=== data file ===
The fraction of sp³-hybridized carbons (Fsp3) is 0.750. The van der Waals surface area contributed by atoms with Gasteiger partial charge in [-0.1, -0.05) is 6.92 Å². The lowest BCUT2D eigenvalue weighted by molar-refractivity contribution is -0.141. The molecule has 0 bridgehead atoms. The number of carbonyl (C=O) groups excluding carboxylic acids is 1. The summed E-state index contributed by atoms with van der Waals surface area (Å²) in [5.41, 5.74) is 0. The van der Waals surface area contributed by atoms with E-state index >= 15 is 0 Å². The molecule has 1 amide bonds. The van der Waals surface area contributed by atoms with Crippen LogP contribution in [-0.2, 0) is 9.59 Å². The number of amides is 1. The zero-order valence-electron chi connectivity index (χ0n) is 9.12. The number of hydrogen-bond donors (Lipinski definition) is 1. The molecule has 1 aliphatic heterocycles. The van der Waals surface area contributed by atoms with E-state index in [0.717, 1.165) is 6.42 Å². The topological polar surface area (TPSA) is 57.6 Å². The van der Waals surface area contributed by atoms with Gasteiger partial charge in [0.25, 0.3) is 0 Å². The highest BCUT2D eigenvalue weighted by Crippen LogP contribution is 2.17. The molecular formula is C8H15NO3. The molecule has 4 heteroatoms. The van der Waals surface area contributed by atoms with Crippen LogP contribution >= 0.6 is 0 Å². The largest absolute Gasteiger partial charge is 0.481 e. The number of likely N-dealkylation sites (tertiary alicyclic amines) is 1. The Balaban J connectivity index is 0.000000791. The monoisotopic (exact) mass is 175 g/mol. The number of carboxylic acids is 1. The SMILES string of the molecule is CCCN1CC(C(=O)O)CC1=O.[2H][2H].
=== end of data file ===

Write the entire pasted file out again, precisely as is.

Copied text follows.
The fraction of sp³-hybridized carbons (Fsp3) is 0.750. The van der Waals surface area contributed by atoms with Gasteiger partial charge in [-0.1, -0.05) is 6.92 Å². The lowest BCUT2D eigenvalue weighted by molar-refractivity contribution is -0.141. The molecule has 0 bridgehead atoms. The number of carbonyl (C=O) groups excluding carboxylic acids is 1. The summed E-state index contributed by atoms with van der Waals surface area (Å²) in [5.41, 5.74) is 0. The van der Waals surface area contributed by atoms with E-state index >= 15 is 0 Å². The molecule has 1 amide bonds. The van der Waals surface area contributed by atoms with Crippen LogP contribution in [-0.2, 0) is 9.59 Å². The number of amides is 1. The zero-order valence-electron chi connectivity index (χ0n) is 9.12. The number of hydrogen-bond donors (Lipinski definition) is 1. The molecule has 1 aliphatic heterocycles. The van der Waals surface area contributed by atoms with E-state index in [0.717, 1.165) is 6.42 Å². The topological polar surface area (TPSA) is 57.6 Å². The van der Waals surface area contributed by atoms with Gasteiger partial charge in [0.25, 0.3) is 0 Å². The highest BCUT2D eigenvalue weighted by Crippen LogP contribution is 2.17. The molecular formula is C8H15NO3. The molecule has 4 heteroatoms. The van der Waals surface area contributed by atoms with Crippen LogP contribution >= 0.6 is 0 Å². The largest absolute Gasteiger partial charge is 0.481 e. The number of likely N-dealkylation sites (tertiary alicyclic amines) is 1. The Balaban J connectivity index is 0.000000791. The monoisotopic (exact) mass is 175 g/mol. The number of carboxylic acids is 1. The SMILES string of the molecule is CCCN1CC(C(=O)O)CC1=O.[2H][2H].